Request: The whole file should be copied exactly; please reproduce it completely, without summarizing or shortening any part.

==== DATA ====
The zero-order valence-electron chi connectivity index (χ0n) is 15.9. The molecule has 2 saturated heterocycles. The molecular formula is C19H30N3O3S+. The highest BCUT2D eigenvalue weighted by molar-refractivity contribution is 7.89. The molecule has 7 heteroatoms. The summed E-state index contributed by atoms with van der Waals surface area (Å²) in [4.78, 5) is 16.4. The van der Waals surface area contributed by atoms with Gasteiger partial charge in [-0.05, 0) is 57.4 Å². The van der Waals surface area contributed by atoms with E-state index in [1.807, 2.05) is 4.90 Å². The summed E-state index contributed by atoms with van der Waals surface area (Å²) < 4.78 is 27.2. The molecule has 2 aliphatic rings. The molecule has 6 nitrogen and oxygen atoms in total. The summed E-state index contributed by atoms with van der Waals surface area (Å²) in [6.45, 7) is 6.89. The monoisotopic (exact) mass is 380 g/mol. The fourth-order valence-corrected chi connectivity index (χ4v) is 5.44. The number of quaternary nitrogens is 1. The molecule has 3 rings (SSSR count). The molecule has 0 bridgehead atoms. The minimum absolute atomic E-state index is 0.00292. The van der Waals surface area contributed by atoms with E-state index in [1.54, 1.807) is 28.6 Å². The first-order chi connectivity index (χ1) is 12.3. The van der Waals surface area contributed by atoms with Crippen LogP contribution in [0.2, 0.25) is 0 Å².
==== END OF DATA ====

The zero-order valence-electron chi connectivity index (χ0n) is 15.9. The molecule has 2 saturated heterocycles. The molecular formula is C19H30N3O3S+. The highest BCUT2D eigenvalue weighted by molar-refractivity contribution is 7.89. The molecule has 7 heteroatoms. The summed E-state index contributed by atoms with van der Waals surface area (Å²) in [4.78, 5) is 16.4. The van der Waals surface area contributed by atoms with Gasteiger partial charge in [-0.05, 0) is 57.4 Å². The van der Waals surface area contributed by atoms with E-state index in [1.807, 2.05) is 4.90 Å². The summed E-state index contributed by atoms with van der Waals surface area (Å²) < 4.78 is 27.2. The molecule has 2 aliphatic rings. The molecule has 6 nitrogen and oxygen atoms in total. The summed E-state index contributed by atoms with van der Waals surface area (Å²) in [6.45, 7) is 6.89. The monoisotopic (exact) mass is 380 g/mol. The fourth-order valence-corrected chi connectivity index (χ4v) is 5.44. The number of quaternary nitrogens is 1. The molecule has 3 rings (SSSR count). The molecule has 0 bridgehead atoms. The minimum absolute atomic E-state index is 0.00292. The van der Waals surface area contributed by atoms with E-state index in [1.54, 1.807) is 28.6 Å². The first-order chi connectivity index (χ1) is 12.3. The van der Waals surface area contributed by atoms with Crippen LogP contribution in [0.2, 0.25) is 0 Å².